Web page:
This semester, I asked students to reflect upon their experiences of going through the creative process. I felt really rewarded to learn how diverse lessons they had from this course! Here I share some quotes from students anonymously.
It’s been one of my favorite classes I’ve taken at VT! It was really refreshing and rewarding to be able to build our own project with our team, rather than be told what to do, but also regularly having helpful feedback from the professor and other students in the class.
This class has been one of the most interesting and fun classes I’ve taken my four years at VT. We had a lot of freedom in what we wanted to do and really enjoyed seeing the projects that the other teams did as well. I really appreciated the class overall as it encompasses almost all the aspects of computer science and we were able to create an actual product in our 5 months in school.
We also learned a lot about iterative design and user testing. For our project, our user testers gave feedback which we utilized in the later stages of our prototype. The feedback was useful in helping us understand ways we can make the video game more intuitive and user friendly.
I didn’t always have to look at a sheet with requirements and I just went off with what I wanted to code. It was refreshing to say the least and I’m glad I got to experience this before I graduated.
Frankly, at the beginning of the class, “creative computing” is still a vague concept. And the fact that no one was interested in my initial ideas disappointed me in February when we formed teams. At that time, I considered the mix of creativity and computing as some installation art listed in modern art exhibitions. So I focused only on those exhibition pieces over the more practical stuff in the ideation stage. And after reiterating my experiences and the things I did at the finding collaborators stage, I realized that there are so many things I should’ve done better if I wanted to attract others to like my idea. I should communicate better and more actively to show my idea’s potential and practical use. And always, I should not be stubborn to stop myself from updating my initial plan based on the feedback from others.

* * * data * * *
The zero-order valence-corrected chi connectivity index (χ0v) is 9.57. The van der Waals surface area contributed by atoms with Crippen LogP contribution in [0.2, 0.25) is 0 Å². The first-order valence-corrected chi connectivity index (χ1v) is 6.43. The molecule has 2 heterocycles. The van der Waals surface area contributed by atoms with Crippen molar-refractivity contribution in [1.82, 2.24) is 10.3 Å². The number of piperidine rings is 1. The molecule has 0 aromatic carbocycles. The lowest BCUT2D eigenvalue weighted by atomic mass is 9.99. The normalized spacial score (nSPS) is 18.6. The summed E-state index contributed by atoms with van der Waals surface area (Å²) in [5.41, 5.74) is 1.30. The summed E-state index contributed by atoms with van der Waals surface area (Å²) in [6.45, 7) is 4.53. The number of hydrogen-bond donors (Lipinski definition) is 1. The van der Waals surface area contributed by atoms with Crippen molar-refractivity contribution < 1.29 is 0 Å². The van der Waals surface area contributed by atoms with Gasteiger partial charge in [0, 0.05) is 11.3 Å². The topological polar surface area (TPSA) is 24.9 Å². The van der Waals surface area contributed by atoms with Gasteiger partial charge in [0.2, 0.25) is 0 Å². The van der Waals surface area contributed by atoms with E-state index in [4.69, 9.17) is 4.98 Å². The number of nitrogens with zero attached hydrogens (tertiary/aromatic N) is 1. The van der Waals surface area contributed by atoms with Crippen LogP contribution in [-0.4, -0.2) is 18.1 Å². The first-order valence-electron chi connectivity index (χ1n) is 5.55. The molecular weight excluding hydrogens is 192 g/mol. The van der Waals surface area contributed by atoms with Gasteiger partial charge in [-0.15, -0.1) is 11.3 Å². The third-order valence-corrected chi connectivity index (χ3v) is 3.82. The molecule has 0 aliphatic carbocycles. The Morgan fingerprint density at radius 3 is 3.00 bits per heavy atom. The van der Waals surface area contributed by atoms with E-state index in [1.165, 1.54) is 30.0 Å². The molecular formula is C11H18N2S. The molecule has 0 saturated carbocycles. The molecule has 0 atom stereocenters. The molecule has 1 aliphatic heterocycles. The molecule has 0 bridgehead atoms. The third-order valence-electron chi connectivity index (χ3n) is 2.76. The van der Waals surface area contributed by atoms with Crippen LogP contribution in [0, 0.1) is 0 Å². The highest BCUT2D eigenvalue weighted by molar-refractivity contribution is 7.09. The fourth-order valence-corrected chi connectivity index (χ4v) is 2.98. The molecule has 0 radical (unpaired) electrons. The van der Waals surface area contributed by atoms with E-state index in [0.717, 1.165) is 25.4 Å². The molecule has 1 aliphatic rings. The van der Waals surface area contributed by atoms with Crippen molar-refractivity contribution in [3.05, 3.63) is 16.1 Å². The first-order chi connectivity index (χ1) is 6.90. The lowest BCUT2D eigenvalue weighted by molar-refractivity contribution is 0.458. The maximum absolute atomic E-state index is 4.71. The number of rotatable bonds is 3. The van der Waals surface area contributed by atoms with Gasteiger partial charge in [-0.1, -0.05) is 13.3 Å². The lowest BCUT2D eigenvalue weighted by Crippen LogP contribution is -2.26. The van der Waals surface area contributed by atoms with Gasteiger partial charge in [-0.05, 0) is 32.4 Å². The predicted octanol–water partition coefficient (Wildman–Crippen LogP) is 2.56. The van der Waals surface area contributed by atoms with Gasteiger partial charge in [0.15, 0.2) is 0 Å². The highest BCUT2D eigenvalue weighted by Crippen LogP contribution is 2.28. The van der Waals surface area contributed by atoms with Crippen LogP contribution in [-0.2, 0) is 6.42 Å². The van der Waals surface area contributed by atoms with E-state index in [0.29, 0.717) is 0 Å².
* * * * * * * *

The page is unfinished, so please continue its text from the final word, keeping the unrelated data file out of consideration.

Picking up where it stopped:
I really enjoyed seeing other groups’ creative projects in class, and I had the opportunity to give them advice.
I really enjoyed working with my team. I didn’t have as much difficulty to stay motivated for this class as I did other classes I took, and I think working on a project I was genuinely interested in with such a good and talented group of people helped a lot with that.
Getting good, constructive feedback allows for designers to see the oversights they have made in design and improvements they can make, as well as the things that are already going well, allowing for more informed and well-throughout design decisions to be made.
Before this class, my perspective on creativity had only been one-dimensional. I thought something creative had to be either a work of art or a uniquely crafted musical piece. However, within the first couple of weeks of this class, this perception had altered significantly. Games, software programs, social media applications, and food delivery apps are all creative tools that are useful to users in one way or another. Creative tools exist to either solve a user’s problem or enhance their way of thinking for either entertainment or beneficial purposes.
The ideation stage of the development process was very fun and interesting to hear everyone’s unique perspectives of the three themes we were given in this course.
A single creative idea can take hundreds of hours to complete. But, in the course I learned that creativity doesn’t have to stop at the big idea. And it’s better if it doesn’t.